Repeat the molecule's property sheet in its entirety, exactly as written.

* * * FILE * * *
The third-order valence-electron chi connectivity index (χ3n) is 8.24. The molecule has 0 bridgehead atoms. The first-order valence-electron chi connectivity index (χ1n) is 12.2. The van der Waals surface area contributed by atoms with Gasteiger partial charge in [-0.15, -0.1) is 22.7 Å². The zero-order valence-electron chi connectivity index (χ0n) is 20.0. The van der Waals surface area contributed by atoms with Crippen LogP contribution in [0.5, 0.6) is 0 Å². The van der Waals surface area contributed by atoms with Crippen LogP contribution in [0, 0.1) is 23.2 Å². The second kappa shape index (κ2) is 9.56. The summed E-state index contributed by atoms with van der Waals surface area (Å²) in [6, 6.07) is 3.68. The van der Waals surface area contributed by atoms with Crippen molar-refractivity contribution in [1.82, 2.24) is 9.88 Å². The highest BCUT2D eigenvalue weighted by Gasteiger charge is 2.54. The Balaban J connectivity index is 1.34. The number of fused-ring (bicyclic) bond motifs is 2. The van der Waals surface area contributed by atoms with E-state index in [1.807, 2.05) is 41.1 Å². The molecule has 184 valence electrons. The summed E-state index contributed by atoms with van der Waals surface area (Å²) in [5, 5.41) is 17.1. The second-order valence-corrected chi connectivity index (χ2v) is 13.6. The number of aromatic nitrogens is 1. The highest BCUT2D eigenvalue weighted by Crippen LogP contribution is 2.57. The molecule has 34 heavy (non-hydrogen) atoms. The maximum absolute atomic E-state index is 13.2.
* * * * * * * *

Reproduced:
The third-order valence-electron chi connectivity index (χ3n) is 8.24. The molecule has 0 bridgehead atoms. The first-order valence-electron chi connectivity index (χ1n) is 12.2. The van der Waals surface area contributed by atoms with Gasteiger partial charge in [-0.15, -0.1) is 22.7 Å². The zero-order valence-electron chi connectivity index (χ0n) is 20.0. The van der Waals surface area contributed by atoms with Crippen LogP contribution in [0.5, 0.6) is 0 Å². The van der Waals surface area contributed by atoms with Crippen LogP contribution in [0, 0.1) is 23.2 Å². The second kappa shape index (κ2) is 9.56. The summed E-state index contributed by atoms with van der Waals surface area (Å²) in [6, 6.07) is 3.68. The van der Waals surface area contributed by atoms with Crippen molar-refractivity contribution in [1.82, 2.24) is 9.88 Å². The highest BCUT2D eigenvalue weighted by Gasteiger charge is 2.54. The Balaban J connectivity index is 1.34. The number of fused-ring (bicyclic) bond motifs is 2. The van der Waals surface area contributed by atoms with E-state index in [1.807, 2.05) is 41.1 Å². The molecule has 184 valence electrons. The summed E-state index contributed by atoms with van der Waals surface area (Å²) in [5, 5.41) is 17.1. The second-order valence-corrected chi connectivity index (χ2v) is 13.6. The number of aromatic nitrogens is 1. The highest BCUT2D eigenvalue weighted by Crippen LogP contribution is 2.57. The molecule has 34 heavy (non-hydrogen) atoms. The maximum absolute atomic E-state index is 13.2.